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Let $(A,\mathfrak{m})$ be a regular local ring of dimension $1$. We set the usual notations: $K$ denotes the fraction field of $A$, $\kappa = A/\mathfrak{m}$ denotes the residue field and $\pi$ denotes a generator of $\mathfrak{m}$. For example, if $A = \mathbf{Z}_p$, then $\mathfrak{m} = (p)$, $K=\mathbf{Q}_p$, $\kappa = \mathbf{F}_p$ and we can take $\pi = p$.

I've heard that in this specific case, a homomorphism of (commutative) rings $A\to B$ is flat as soon as dim($B\otimes K $) = dim($B\otimes \kappa $) (i.e. as soon as the fibres have the same Krull dimension).

As pointed out in the comments, in this case, $B$ being flat over $A$ is equivalent to say that the map $B\to B\colon x\mapsto \pi.x$ is injective. Also note that equidimensionality is not a necessary condition (thanks @Mohan for pointing this out).

Answer: the assertion is false as stated, see the interesting counter-examples by @David Lampert and @Johann . Interestingly, the assertion is also false even if we assume that the fibres are smooth (the closed fibre is non-smooth in David's example, but the fibres are obviously smooth in Johann's example). Also note that by the miracle flatness theorem, it would suffice to require that $B$ is Cohen-Maccaulay.

After thoughts: In the end, the result I needed is the following:

Lemma: let $A\to B$ be as in the question. Assume that $B$ has equidimensional fibres, and furthermore that the closed fibre is irreducible and smooth. Finally, assume that there exists a closed embedding of $A$-schemes $\mathbf{A}_{A}^1\to \mathrm{Spec}B $ of the affine line over $A$ to $\mathrm{Spec}B$ (i.e. a surjective $A$-algebra map $B\to A[X]$). Then $B$ is flat over $A$.

Proof: Let $X$ be the (schematic) adherence of $\mathrm{Spec}(B_K)$ in $\mathrm{Spec}B$. By definition, $X$ is a flat $A$-scheme, and its closed fibre is non-empty because $\mathrm{Spec}B$ contains $\mathbf{A}_{A}^1$. Furthermore, $X_K = \mathrm{Spec}(B_K)$. Hence, $X_{\kappa}$ is a closed subscheme of $\mathrm{Spec}(B_{\kappa})$ of the same dimension than $\mathrm{Spec}(B_{\kappa})$. But this implies $X_{\kappa}=\mathrm{Spec}(B_{\kappa})$ because by assumption, $B_{\kappa}$ is a domain.

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    $\begingroup$ You only need $B$ to be a torsion free $A$-module for flatness. For example $K$ is flat, but does not have equidimensional fibers. $\endgroup$
    – Mohan
    Nov 6, 2017 at 19:04
  • $\begingroup$ Thank you very much for your comments, @Mohan , I included them in my question to provide more context. Still, I'm really interested to know whether "equidimensional fibres" is a sufficient condition for flatness in this case. Do you know that? $\endgroup$
    – user293657
    Nov 6, 2017 at 20:12

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Look up the "miracle flatness" theorem. An example: $A=\mathbf{Z}_p \subset B=\mathbf{Z}_p[[x]]/(px,x^2)$ is a local map of Noetherian local rings with equidimensional fibers which is not flat (but $B$ isn't Cohen-Macaulay).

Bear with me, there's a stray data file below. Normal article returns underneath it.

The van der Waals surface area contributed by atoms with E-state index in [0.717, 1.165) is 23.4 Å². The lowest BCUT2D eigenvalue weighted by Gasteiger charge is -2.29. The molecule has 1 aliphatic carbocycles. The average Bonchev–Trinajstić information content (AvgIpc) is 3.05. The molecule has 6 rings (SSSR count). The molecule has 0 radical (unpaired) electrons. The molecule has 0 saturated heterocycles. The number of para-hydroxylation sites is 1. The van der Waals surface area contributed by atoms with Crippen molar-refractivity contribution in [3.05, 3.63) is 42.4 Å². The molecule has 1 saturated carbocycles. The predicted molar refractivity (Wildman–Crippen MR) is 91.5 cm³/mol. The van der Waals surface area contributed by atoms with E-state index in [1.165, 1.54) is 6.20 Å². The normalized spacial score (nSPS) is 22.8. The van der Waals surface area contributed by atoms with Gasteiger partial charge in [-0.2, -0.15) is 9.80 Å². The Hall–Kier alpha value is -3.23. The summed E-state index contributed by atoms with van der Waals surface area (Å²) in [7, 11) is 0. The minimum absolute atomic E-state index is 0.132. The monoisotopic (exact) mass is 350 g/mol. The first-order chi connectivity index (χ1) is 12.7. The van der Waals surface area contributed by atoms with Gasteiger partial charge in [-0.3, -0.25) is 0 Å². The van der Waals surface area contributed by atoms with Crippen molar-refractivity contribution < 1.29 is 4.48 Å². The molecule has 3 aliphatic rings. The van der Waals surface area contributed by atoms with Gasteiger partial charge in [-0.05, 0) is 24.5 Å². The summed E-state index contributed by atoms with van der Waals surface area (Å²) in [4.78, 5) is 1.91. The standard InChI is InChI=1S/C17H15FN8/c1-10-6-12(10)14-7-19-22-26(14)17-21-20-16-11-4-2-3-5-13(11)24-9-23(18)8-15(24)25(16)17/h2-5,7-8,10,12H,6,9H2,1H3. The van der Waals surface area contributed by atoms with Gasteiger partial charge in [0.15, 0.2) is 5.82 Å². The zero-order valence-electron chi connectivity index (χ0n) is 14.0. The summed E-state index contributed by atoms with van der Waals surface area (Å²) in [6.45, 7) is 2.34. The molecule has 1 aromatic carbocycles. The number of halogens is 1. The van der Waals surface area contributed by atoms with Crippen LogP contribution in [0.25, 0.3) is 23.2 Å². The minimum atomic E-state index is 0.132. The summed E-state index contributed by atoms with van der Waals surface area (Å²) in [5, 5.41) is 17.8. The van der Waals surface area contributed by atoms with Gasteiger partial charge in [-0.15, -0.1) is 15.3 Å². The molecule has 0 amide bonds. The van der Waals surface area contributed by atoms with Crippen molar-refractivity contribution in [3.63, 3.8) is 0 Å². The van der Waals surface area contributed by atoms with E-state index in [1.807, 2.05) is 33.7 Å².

Edit #2: If $A$ is a DVR and $A \rightarrow B$ is a local map with $B$ a localization of a finitely generated $A$-algebra and fibers are equidimensional with regular special fiber then $A \rightarrow B$ is flat and $B$ is regular. I think this all can be found in Matsumura's books.

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  • $\begingroup$ Thank you for this very interesting edit. I first thought that @Johann 's example completed at a point was a couter-example to the statement in your edit, but it turns out that the completion process makes the dimension of fibres vary! For example, $K\times \kappa \cong \mathbf{Z}_p[x,y]/(x(1-x),p(1-x),py-x,y(1-x))$, and the completion at $(x,y)$ is $\mathbf{Z}_p[[x,y]]/(x,p,y)\cong \kappa $, whose generic fibre is now empty! In the end, I decided to accept Johann's answer because it gives the generic counterexample I was missing. $\endgroup$
    – user293657
    Nov 7, 2017 at 12:25
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This is not true as stated - $K \times \kappa$ is the usual counterexample. The problem is that the fibers, while having the same dimension, do not "vary continuously". Geometrically, it is just a disjoint union of generic and closed point.

The assumption you might want to add is that $B$ is finitely generated as an $A$-module. This excludes $K$, so you can't cheat as above by just adding sufficiently many copies of $K$ to force equidimensionality. Indeed, your statement becomes true by the Yoneda lemma - lifting a basis of $B \otimes \kappa$ gives you now a generating system of $B$ which becomes a basis after tensoring with $K$. Hence, multiplication with $\pi$ is injective.

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I received an interesting answer from Francesco Polizzi by e-mail, so I thought I would share it here as well. Here is a (slightly deformed) quote of his mail (keeping the notations of my question, so $R$ is a regular local ring of dimension $1$):

"Assume that $B$ has no non-zero nilpotents. Then $f\colon R\to B$ is flat if and only if for every irreducible component $B_i$ of $B$, the generic fibre of Spec$(B_i)\to $ Spec$(R)$ is non-empty. This can be found as Proposition 9.7 in Hartshorne, Chapter III (p.257).

In particular, equi-dimensional fibres implies flat if one assumes that $B$ is reduced and irreducible."

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